in my code I am building video frames, 720x480x24bit. I have in mind generating a large number of these, as long as a full DVD worth at 30fps, then using ffmpeg (followed by dvdauthor) to encode them in to MPEG2 for DVD usage.
There were a few replies, but no definitive answer. With considerable experimentation, I got it to work. It turns out that (as far as I can tell) ffmpeg does not have the ability to accept piped in RGB frames. It will however accept piped in data in its “yuv4mpegpipe” format. With some searching and reading I found that this is roughly akin to the format of raw DV video; each frame consists of a header something like this:
YUV4MPEG2 W%d H%d F%d:%d Ip A0:0 C420mpeg2 XYSCSS=420MPEG2
… then an LF character, then data for the the Y, U, and V “planes”. The Y data is full resolution, while the U and Y are half-resolution (this is called “420” in the video world). These planes are uncompressed, one byte per pixel. All of my past work with computer video (going back to Commodore 64s and Apple IIs) has arranged all of the bits for each pixel within a few bytes of each other; this format (with all the Y data for the whole frame, then all the U data, then all the V data) is starkly different.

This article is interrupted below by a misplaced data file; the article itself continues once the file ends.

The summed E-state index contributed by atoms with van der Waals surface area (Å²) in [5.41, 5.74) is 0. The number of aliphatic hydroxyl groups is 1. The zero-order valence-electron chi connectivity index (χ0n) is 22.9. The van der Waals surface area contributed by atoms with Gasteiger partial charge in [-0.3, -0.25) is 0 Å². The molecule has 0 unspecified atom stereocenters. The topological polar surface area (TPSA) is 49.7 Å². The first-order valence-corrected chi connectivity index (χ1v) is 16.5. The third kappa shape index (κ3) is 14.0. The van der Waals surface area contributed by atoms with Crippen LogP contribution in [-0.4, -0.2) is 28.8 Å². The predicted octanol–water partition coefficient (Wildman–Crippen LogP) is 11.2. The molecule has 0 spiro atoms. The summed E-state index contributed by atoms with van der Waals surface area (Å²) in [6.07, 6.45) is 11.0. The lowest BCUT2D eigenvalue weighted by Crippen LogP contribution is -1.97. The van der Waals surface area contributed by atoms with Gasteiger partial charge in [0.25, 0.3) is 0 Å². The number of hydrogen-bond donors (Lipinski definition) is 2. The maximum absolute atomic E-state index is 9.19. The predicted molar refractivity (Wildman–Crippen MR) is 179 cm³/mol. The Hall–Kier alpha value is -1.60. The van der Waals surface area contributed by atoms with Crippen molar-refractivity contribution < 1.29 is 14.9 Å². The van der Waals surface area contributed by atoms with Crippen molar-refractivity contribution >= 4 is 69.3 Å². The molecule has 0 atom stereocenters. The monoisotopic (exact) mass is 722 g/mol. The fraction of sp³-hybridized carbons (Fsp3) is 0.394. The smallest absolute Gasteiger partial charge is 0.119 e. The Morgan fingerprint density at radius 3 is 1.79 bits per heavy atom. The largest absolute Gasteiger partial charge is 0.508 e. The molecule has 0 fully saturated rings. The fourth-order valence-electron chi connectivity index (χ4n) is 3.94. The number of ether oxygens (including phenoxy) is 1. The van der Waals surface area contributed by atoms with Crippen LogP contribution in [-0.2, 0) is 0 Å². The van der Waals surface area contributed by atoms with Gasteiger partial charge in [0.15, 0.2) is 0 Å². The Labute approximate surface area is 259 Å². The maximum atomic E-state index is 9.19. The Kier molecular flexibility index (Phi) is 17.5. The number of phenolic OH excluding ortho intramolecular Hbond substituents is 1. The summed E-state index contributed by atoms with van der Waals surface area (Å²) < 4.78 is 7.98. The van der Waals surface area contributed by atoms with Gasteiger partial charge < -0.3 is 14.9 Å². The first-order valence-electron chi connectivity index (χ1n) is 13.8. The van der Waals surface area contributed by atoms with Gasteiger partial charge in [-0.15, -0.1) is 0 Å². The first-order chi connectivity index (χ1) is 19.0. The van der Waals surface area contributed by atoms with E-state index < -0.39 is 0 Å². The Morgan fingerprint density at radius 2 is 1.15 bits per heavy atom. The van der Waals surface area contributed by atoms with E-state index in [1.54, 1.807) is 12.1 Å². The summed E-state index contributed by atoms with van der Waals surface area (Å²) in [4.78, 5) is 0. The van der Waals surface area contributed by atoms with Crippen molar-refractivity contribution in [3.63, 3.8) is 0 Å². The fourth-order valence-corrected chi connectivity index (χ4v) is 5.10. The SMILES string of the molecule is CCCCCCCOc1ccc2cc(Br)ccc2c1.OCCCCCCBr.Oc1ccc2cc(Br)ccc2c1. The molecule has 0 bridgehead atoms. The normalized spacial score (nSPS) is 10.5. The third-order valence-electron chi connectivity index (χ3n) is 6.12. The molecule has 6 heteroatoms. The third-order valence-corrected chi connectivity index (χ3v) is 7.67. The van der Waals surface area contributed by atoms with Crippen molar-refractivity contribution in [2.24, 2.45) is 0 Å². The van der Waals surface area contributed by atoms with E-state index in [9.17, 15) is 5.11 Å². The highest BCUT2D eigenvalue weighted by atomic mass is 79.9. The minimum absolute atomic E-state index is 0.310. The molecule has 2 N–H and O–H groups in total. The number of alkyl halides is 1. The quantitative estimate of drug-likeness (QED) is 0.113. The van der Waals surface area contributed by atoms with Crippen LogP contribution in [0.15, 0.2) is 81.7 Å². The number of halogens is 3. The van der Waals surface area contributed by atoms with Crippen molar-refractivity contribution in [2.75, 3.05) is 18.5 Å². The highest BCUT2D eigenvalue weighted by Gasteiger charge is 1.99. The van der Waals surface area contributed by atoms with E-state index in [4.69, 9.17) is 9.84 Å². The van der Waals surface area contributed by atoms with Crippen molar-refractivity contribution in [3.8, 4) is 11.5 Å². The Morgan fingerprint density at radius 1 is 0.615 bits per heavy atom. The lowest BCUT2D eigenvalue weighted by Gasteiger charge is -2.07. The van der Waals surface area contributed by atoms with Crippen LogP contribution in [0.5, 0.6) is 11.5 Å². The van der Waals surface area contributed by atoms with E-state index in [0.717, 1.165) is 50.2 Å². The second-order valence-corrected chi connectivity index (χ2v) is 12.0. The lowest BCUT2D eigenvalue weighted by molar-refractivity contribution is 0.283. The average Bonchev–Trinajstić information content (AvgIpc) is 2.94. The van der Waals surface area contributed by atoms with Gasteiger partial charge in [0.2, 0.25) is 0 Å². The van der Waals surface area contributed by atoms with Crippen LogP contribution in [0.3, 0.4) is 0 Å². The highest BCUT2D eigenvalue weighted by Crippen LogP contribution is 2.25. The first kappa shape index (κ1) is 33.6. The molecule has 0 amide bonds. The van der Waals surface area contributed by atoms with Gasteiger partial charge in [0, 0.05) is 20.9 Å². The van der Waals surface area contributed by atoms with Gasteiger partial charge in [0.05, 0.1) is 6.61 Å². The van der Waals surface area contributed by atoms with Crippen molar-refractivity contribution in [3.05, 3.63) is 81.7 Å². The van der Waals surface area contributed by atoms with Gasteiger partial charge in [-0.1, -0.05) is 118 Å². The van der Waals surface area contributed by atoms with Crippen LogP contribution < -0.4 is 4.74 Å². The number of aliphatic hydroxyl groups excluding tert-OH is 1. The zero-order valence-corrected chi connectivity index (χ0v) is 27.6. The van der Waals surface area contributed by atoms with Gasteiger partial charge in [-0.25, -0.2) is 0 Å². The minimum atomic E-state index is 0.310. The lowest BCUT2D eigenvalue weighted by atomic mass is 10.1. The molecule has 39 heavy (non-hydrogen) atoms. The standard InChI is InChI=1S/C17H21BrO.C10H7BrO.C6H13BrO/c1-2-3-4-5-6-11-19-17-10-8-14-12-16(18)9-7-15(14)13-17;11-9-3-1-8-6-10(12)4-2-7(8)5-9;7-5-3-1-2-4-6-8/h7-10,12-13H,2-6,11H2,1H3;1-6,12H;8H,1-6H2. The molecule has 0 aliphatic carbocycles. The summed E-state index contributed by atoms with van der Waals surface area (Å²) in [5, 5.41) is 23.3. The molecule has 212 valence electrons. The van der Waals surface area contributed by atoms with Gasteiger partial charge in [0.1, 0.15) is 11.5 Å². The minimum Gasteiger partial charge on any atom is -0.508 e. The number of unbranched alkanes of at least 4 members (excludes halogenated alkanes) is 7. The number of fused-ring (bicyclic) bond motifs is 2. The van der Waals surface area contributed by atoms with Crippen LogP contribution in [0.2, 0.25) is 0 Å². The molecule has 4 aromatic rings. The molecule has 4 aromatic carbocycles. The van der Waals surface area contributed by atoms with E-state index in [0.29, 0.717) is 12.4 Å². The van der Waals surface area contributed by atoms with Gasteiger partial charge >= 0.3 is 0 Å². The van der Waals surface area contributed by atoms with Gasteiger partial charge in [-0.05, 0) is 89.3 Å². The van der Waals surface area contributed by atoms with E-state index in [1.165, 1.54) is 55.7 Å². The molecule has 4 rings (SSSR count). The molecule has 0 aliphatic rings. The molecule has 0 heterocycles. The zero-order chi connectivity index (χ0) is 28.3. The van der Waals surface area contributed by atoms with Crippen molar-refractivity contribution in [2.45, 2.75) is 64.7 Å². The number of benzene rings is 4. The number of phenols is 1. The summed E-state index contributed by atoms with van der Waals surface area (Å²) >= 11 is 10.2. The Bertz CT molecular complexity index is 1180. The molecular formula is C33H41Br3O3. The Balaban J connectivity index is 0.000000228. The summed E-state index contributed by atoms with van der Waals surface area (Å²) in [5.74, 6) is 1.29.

The essential problem remaining was how to convert RGB to YUV. Happily there are plenty of online references for this. Unhappily there are few fast implementations, and a naive implementation will be very slow. I solved this problem by finding and hiring an expert in low-level data processing with MMX, SSE2, etc. instructions. (I am not in a position to publish that code here.)
In retrospect, though, there are routines included in Intel’s “Integrated Performance Primitives” library which perform this transformation in a highly optimized way. IPP is a bargain: for only a few hundred dollars you get a wealth of high optimized ready-to-use library routines for signal processing.
The ffmpeg piping solution consists, therefore, of:
- A module which generated frames in RGB format, to contain whatever contents your application requires.
- A module to very quickly convert these to YUV in yuv4mpegpipe format (write your own, or use routines in IPP, for the RGB->YUV420 part).
- Pipe this data stream to ffmpeg with stdin; ffmpeg is invoked something like this: ffmpeg -y -f yuv4mpegpipe -i – -i audio.mp3 -target ntsc-dvd -aspect 4:3 foo.mpg
By using a multicore CPU and threads, this whole process can be made to happen in real time or better (i.e., one second of “wall clock” processing time, for one second of finished MPEG2 video). The resulting MPEG2 file can be used with a DVD authoring application to produce a ready-to-burn DVD ISO image.
Update: the data format above is published here as part of the mjpegtools man pages.